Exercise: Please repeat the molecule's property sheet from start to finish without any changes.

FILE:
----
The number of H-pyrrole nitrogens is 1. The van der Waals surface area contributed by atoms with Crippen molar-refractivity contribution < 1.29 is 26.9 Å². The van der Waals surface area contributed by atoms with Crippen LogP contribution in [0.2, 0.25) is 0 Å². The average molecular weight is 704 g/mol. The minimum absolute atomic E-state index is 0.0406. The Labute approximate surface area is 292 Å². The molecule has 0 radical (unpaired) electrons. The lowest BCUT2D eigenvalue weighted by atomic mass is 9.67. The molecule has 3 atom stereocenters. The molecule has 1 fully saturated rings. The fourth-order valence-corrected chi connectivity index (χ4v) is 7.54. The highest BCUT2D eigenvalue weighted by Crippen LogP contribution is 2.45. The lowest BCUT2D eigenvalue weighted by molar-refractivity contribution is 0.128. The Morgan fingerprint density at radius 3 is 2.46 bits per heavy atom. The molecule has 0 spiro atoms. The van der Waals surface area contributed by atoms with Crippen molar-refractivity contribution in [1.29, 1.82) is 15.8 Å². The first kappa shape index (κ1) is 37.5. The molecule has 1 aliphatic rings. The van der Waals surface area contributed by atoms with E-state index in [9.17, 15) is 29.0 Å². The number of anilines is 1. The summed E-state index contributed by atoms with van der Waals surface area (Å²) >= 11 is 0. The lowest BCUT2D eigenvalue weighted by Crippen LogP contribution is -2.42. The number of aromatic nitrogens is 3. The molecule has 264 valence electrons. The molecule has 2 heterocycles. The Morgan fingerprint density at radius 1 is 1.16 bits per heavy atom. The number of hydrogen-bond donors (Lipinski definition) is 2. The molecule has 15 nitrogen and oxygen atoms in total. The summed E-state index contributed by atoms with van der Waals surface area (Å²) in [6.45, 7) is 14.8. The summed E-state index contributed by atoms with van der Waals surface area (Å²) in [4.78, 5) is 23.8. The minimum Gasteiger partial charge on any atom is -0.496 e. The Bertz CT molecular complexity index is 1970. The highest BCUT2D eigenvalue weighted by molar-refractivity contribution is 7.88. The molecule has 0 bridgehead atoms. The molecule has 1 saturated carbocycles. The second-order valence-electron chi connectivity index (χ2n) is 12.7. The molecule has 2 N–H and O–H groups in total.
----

The number of H-pyrrole nitrogens is 1. The van der Waals surface area contributed by atoms with Crippen molar-refractivity contribution < 1.29 is 26.9 Å². The van der Waals surface area contributed by atoms with Crippen LogP contribution in [0.2, 0.25) is 0 Å². The average molecular weight is 704 g/mol. The minimum absolute atomic E-state index is 0.0406. The Labute approximate surface area is 292 Å². The molecule has 0 radical (unpaired) electrons. The lowest BCUT2D eigenvalue weighted by atomic mass is 9.67. The molecule has 3 atom stereocenters. The molecule has 1 fully saturated rings. The fourth-order valence-corrected chi connectivity index (χ4v) is 7.54. The highest BCUT2D eigenvalue weighted by Crippen LogP contribution is 2.45. The lowest BCUT2D eigenvalue weighted by molar-refractivity contribution is 0.128. The Morgan fingerprint density at radius 3 is 2.46 bits per heavy atom. The molecule has 0 spiro atoms. The van der Waals surface area contributed by atoms with Crippen molar-refractivity contribution in [1.29, 1.82) is 15.8 Å². The first kappa shape index (κ1) is 37.5. The molecule has 1 aliphatic rings. The van der Waals surface area contributed by atoms with E-state index in [9.17, 15) is 29.0 Å². The number of anilines is 1. The summed E-state index contributed by atoms with van der Waals surface area (Å²) >= 11 is 0. The lowest BCUT2D eigenvalue weighted by Crippen LogP contribution is -2.42. The number of aromatic nitrogens is 3. The molecule has 264 valence electrons. The molecule has 2 heterocycles. The Morgan fingerprint density at radius 1 is 1.16 bits per heavy atom. The number of hydrogen-bond donors (Lipinski definition) is 2. The molecule has 15 nitrogen and oxygen atoms in total. The summed E-state index contributed by atoms with van der Waals surface area (Å²) in [6.45, 7) is 14.8. The summed E-state index contributed by atoms with van der Waals surface area (Å²) in [4.78, 5) is 23.8. The minimum Gasteiger partial charge on any atom is -0.496 e. The Bertz CT molecular complexity index is 1970. The highest BCUT2D eigenvalue weighted by molar-refractivity contribution is 7.88. The molecule has 0 bridgehead atoms. The molecule has 1 saturated carbocycles. The second-order valence-electron chi connectivity index (χ2n) is 12.7. The molecule has 2 N–H and O–H groups in total.